UPON FURTHER REVIEW
Being referees, the two think alike, too. Computer geeks can dissect an iPhone’s inner workings, and fanboys can repeat every line from the latest Marvel Comics movie blockbuster, but they have nothing on Sr. and Jr. making ref talk. In this instance, father and son delve into analyzing a close call Sr. had to make at a Troy-Idaho game last fall, when a receiver might have bobbled the ball as he caught a pass in the end zone.
As father and son review the play, they sound like Sherlock Holmes — filtering data, weighing the evidence and pondering all possibilities to determine exactly what happened. Only, unlike the famous fictional sleuth, there are mere nanoseconds to determine if a football crime has been committed.
“It’s amazing how quickly your mind can replay what you just saw,” LeFils Sr. says. “You don’t jump out of your shoes. Under control, you’re slowly going (he makes a computer-processing sound). I called it a touchdown. It went to instant replay. The referee clicked on the mic: ‘After further review, the ruling on the field is confirmed.’”
“Touchdown!” Jr. pipes in.
“We like the ‘C’ word — [call] confiiiiirmed,” LeFils Sr. says, stretching out the pronunciation. “We don’t like the ‘S’ word — [call] stands.” And we sure don’t like the ‘R’ word — [call] reversed.”
“In a stadium for 40,000 people, every time you throw the flag there’s a very good chance that a large percentage of the people in the stadium are going to hate your guts,” LeFils Jr describes. “And there’s a coach making $3 million a year standing right behind you, screaming at you, telling you what a horrible, awful, terrible person you are.”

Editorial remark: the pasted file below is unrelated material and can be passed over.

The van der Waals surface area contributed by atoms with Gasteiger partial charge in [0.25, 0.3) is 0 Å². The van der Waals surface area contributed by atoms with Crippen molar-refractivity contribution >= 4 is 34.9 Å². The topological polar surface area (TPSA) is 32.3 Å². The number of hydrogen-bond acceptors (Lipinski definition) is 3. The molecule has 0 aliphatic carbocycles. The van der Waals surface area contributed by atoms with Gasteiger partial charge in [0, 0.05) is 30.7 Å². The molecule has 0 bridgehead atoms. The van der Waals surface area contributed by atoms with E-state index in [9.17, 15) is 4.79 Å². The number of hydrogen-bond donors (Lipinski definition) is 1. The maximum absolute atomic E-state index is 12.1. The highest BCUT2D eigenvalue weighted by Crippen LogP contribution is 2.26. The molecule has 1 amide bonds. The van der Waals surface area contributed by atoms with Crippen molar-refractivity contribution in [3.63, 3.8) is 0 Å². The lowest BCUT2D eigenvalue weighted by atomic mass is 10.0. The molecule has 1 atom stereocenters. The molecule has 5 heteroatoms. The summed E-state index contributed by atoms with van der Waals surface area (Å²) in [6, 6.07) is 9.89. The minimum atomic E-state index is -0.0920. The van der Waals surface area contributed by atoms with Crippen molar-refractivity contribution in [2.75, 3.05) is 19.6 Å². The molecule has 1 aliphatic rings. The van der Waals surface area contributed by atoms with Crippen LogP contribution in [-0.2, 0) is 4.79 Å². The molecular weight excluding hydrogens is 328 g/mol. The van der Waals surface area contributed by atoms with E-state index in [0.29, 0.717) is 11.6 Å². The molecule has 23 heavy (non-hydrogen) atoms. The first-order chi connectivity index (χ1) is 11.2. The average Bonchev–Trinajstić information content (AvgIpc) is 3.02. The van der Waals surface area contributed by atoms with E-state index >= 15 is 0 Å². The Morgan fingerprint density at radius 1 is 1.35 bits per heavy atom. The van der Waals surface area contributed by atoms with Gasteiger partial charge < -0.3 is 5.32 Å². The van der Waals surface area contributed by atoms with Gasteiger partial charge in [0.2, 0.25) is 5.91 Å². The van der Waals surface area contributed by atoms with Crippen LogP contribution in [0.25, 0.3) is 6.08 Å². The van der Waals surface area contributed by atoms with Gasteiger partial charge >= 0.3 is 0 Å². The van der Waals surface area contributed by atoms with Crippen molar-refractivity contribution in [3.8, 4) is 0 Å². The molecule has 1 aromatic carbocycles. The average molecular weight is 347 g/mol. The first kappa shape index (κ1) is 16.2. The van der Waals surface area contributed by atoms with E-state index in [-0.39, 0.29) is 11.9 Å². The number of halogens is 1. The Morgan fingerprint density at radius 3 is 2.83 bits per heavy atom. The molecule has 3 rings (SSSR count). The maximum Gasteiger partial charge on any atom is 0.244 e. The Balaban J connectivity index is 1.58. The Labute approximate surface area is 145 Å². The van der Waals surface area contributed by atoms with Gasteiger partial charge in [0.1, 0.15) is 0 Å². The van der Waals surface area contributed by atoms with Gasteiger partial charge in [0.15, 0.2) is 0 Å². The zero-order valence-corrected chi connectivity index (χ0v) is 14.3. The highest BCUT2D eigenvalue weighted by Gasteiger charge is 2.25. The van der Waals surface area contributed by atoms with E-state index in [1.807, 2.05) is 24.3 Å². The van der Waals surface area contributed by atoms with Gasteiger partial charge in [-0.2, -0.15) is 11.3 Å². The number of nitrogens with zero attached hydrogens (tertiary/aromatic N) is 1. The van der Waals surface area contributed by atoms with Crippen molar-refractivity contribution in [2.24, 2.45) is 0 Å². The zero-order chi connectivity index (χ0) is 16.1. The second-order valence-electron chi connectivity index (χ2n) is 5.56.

Staying cool under such pressures also has served Jr. well in his music career, whether it involved conducting the Orlando Chorale or the Orlando Chamber Choir, or his current teaching at Presser Hall on campus.
“The biggest parallel between being an ensemble director and a football official is every time an ensemble — choir, band or orchestra — is rehearsing or performing, the director hears mistakes. Every time,” LeFils Jr. says. “In football officiating, there’s holding on every play. They’re coached to do that.”
And so, a choir director or a football referee must make an instantaneous decision: Is the mistake or infraction “impactful” on the performance or game?
Then he must deal with any repercussions of his decision.
“I’m using the exact same skill set dealing with an irate parent and dealing with an irate coach,” LeFils Jr. explains. “Coaches will yell and argue with officials frequently. And we deal with that with parents, if a student didn’t get the role in the opera or if they auditioned for certain chairs in the orchestra.”
In both cases, he emphasizes “de-escalating the situation.”
Additionally, his career as a referee has led him to a third job of sorts. In every city that he travels to during the football season, he recruits for Stetson.
During the 2016 season, he visited 28 high schools on Fridays before suiting up to officiate on Saturdays. He’s recruiting not only “that next generation of terrific music teachers” but also music students.
In a sense, it’s a whistle and a flag for his alma mater.
“I’m spreading the news,” LeFils Jr. says, “about Stetson’s School of Music.”
-Rick de Yampert
Note: This article appears in the the Spring 2018 issue of Stetson University Magazine.